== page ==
U.S. Warns Drug Makers On Illegal
Sales Practices April 28, 2003
Risk Prosecution for Kickbacks
By ROBERT PEAR
Washington, April 27 – The Bush administration
told drug companies today that many of the techniques
they use to sell their drugs run a high risk of violating
federal fraud and abuse laws.
The warning came as the government issued a compliance
guide for the drug industry, telling manufacturers that
they must not offer any financial incentives to doctors,
hospitals, insurers or pharmacists to encourage or reward
the prescribing of particular drugs.
Such payments have “a high potential for fraud
and abuse,” said the guide, issued by Janet Rehnquist,
inspector general of the Department of Health and Human
Federal law prohibits payments intended to generate
business under Medicare or Medicaid, the federal health
programs for 80 million older, disabled or poor people.
The law, known as the antikickback statute, forbids
some practices that are common in other industries,
Ms. Rehnquist said.
She said she was particularly concerned about marketing
practices that drive up federal costs, interfere with
clinical decision-making and lead to overuse or inappropriate
use of drugs.
Medicaid and Medicare spend more than $30 billion a
year on prescription drugs. The amount would soar if
President Bush and Congress agreed on a plan to provide
comprehensive outpatient drug benefits to older people.
Drug companies objected to many provisions of the compliance
guide when the government invited public comment on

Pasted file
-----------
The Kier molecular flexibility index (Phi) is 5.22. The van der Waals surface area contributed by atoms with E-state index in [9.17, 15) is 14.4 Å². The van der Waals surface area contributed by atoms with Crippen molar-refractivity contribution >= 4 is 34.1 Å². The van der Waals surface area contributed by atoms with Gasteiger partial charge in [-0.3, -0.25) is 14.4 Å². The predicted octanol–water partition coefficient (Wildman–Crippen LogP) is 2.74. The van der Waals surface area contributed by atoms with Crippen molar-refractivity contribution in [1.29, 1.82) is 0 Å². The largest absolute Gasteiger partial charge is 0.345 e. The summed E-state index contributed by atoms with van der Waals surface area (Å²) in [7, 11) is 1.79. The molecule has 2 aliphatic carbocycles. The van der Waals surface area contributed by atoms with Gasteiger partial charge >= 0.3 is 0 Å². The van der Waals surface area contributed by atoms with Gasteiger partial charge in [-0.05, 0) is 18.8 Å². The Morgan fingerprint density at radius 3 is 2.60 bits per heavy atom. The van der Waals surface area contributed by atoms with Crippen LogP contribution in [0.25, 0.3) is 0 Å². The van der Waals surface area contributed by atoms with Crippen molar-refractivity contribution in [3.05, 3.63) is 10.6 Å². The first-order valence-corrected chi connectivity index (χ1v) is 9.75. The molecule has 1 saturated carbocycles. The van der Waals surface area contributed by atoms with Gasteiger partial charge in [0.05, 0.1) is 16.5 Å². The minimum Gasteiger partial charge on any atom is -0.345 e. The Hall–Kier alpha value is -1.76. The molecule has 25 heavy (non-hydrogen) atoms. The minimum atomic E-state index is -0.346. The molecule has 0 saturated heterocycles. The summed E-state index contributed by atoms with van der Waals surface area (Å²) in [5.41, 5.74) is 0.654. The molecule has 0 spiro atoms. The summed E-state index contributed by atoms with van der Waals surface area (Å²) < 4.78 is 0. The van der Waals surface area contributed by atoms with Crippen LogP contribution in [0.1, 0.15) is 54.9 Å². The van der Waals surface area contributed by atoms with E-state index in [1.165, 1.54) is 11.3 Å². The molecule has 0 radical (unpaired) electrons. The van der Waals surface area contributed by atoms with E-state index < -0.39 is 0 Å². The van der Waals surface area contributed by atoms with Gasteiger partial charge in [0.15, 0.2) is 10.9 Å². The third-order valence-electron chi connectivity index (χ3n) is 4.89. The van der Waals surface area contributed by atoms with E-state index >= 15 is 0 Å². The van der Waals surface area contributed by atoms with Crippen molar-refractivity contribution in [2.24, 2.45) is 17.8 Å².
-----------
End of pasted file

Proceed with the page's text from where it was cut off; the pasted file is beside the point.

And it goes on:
its ideas in October. The final version of the document
clarifies the government’s interpretation of the
law and explains why federal officials oppose some drug
company practices, including offering doctors gifts,
payments and entertainment.
“Any time a pharmaceutical manufacturer provides
anything of value to a physician who might prescribe
the manufacturer’s product, the manufacturer should
examine whether it is providing a valuable tangible
benefit to the physician with the intent to induce or
reward referrals,” the compliance guide says.
“A lawful purpose will not legitimize
a payment that also has an unlawful purpose,”
It also says drug companies risk prosecution when they
encourage the use of their products by making payments
to health plans and to the companies that manage drug
benefits for millions of Americans. Such companies,
known as pharmacy benefit managers, often receive money
from the manufacturer of a drug if sales of that drug
reach a certain level – say 40 percent of the
prescriptions for drugs that lower cholesterol.
The inspector general said such payments could violate
To help control costs and improve the quality of care,
many health plans and benefit managers establish lists
of recommended drugs, known as formularies.
If a drug is on such lists, its sales can rise rapidly.
Given the importance of formularies, Ms. Rehnquist said,
“some unscrupulous manufacturers and sales representatives”
offer payments to the people who develop them. The payments
“are suspect,” she said.
Ms. Rehnquist said consumers could benefit from legitimate
discounts, defined as a reduction in the price of a
prescription drug “properly disclosed and accurately
Drug companies and benefit managers can protect themselves,